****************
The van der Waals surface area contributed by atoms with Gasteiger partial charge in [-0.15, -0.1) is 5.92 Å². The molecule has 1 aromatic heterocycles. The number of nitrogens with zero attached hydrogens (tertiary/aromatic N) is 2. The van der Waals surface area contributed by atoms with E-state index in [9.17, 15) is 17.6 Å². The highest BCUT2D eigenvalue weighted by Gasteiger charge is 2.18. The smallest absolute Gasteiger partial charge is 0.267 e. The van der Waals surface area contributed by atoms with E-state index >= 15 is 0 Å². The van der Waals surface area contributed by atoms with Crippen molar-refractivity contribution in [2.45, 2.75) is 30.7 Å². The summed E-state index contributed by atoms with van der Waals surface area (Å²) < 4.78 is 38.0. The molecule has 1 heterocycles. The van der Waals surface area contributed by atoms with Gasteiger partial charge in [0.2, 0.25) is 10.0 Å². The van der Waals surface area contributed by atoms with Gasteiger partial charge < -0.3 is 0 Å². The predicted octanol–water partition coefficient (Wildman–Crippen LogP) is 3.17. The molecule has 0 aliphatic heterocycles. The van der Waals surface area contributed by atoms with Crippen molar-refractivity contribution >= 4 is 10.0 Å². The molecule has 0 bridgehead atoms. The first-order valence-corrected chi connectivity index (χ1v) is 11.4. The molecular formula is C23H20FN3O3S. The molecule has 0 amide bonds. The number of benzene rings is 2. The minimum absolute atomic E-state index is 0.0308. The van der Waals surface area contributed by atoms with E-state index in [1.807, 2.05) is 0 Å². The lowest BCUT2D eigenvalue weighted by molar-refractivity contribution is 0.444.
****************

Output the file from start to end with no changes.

The van der Waals surface area contributed by atoms with Gasteiger partial charge in [-0.15, -0.1) is 5.92 Å². The molecule has 1 aromatic heterocycles. The number of nitrogens with zero attached hydrogens (tertiary/aromatic N) is 2. The van der Waals surface area contributed by atoms with E-state index in [9.17, 15) is 17.6 Å². The highest BCUT2D eigenvalue weighted by Gasteiger charge is 2.18. The smallest absolute Gasteiger partial charge is 0.267 e. The van der Waals surface area contributed by atoms with E-state index >= 15 is 0 Å². The van der Waals surface area contributed by atoms with Crippen molar-refractivity contribution in [2.45, 2.75) is 30.7 Å². The summed E-state index contributed by atoms with van der Waals surface area (Å²) < 4.78 is 38.0. The molecule has 1 heterocycles. The van der Waals surface area contributed by atoms with Gasteiger partial charge in [0.2, 0.25) is 10.0 Å². The van der Waals surface area contributed by atoms with Gasteiger partial charge < -0.3 is 0 Å². The predicted octanol–water partition coefficient (Wildman–Crippen LogP) is 3.17. The molecule has 0 aliphatic heterocycles. The van der Waals surface area contributed by atoms with Crippen molar-refractivity contribution >= 4 is 10.0 Å². The molecule has 0 bridgehead atoms. The first-order valence-corrected chi connectivity index (χ1v) is 11.4. The molecular formula is C23H20FN3O3S. The molecule has 0 amide bonds. The number of benzene rings is 2. The minimum absolute atomic E-state index is 0.0308. The van der Waals surface area contributed by atoms with E-state index in [1.807, 2.05) is 0 Å². The lowest BCUT2D eigenvalue weighted by molar-refractivity contribution is 0.444.